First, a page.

Demonstrators hold signs and chant during a Defend DACA rally.
Demonstrators hold signs and chant during a Defend DACA rally. (Photographer: Jeenah Moon/Bloomberg)

Earlier this month, in a blow to DACA applicants, a federal court in Houston, Texas ruled against the Deferred Action for Childhood Arrivals program, also known as DACA. Though current DACA recipients are not affected, new applications will no longer be processed, which harms immigrants who are now not qualified for protection against deportation. 

Over the past few weeks, CAA has joined immigration advocates in San Francisco and throughout the U.S. to denounce the decision.  Our immigrant rights team has taken steps to educate Chinese communities about what happens next, and what it will mean for their families. You can check out our one-pager on the DACA program to understand how you or someone you know might be impacted. 

What happened?

On July 16th, 2021, U.S. District Judge Andrew Hanen ruled against the DACA program despite an earlier U.S. Supreme Court decision in June 2021 that rejected the Trump administration’s attempt to dismantle the DACA program. 

The decision will not affect the 690,000 current DACA recipients who can continue to renew their status every two years. However, a backlog of renewal applications could mean that 13,000 current recipients could fall out of status. President Biden has since directed U.S.Citizenship and Immigration Services (USCIS) to mobilize resources to reviewing renewal applications, but thousands of renewal applications remain.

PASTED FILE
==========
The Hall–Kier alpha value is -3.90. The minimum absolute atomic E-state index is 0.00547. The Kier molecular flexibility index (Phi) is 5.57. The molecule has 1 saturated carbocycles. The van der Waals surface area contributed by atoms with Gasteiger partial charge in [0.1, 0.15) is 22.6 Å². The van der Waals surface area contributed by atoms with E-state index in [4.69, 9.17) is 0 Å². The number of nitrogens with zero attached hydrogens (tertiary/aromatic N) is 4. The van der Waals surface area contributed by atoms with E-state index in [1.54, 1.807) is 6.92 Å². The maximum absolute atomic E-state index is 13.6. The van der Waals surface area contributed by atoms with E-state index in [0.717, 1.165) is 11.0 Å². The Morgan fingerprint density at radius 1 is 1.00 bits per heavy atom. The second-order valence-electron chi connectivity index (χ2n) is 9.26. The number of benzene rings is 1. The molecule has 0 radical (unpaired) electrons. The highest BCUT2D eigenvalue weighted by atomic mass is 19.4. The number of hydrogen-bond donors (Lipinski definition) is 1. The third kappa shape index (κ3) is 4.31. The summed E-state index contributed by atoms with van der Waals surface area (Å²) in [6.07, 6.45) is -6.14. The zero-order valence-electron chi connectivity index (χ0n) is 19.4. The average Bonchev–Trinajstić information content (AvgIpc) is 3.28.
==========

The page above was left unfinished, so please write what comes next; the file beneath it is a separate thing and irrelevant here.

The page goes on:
For new DACA applicants the path forward is even worse. The court ruling excludes from consideration thousands of backlogged applications — including applications that were submitted prior to the ruling. In other words, while current DACA recipients will continue to be protected from deportation, for the time being, new and pending applicants will not. 

What’s next? 

In a statement, President Biden called the ruling “deeply disappointing.” He also announced plans for the Department of Justice to appeal the decision.  This process could take months. 

Separately, House and Senate Democrats have plans to include immigration reforms, such as a pathway to citizenship for current DACA recipients, in an upcoming spending bill. Success, however, is far from guaranteed.

What is CAA doing to respond? 

In a statement to ethnic press, CAA Immigrant Rights Program Manager Jose Ng called the ruling, “immoral and rooted in anti-immigrant sentiment.”  Added CAA Immigrant Rights Advocate Olivia Zheng, “the federal government must act to pass permanent solutions for undocumented communities in the form of a pathway to citizenship.”  CAA is joining dozens of immigrant rights advocates in highlighting the harm to all communities including the tens of thousands of Asian American and Pacific Islander immigrants who are directly impacted. .

Through a combination of community briefings, legal consultations, media outreach, and state and federal advocacy, CAA is educating and informing community members about these and other changes to state and federal immigration law and continuing to press for comprehensive immigration reform.  For more information, community members can: 

Read our updated one-pager on the DACA program (in English and Chinese).  

Subscribe to our in-language (Cantonese) podcast about state and local affairs. 

Connect with low-cost and well-trusted immigrant legal service providers at (415)-761-3222.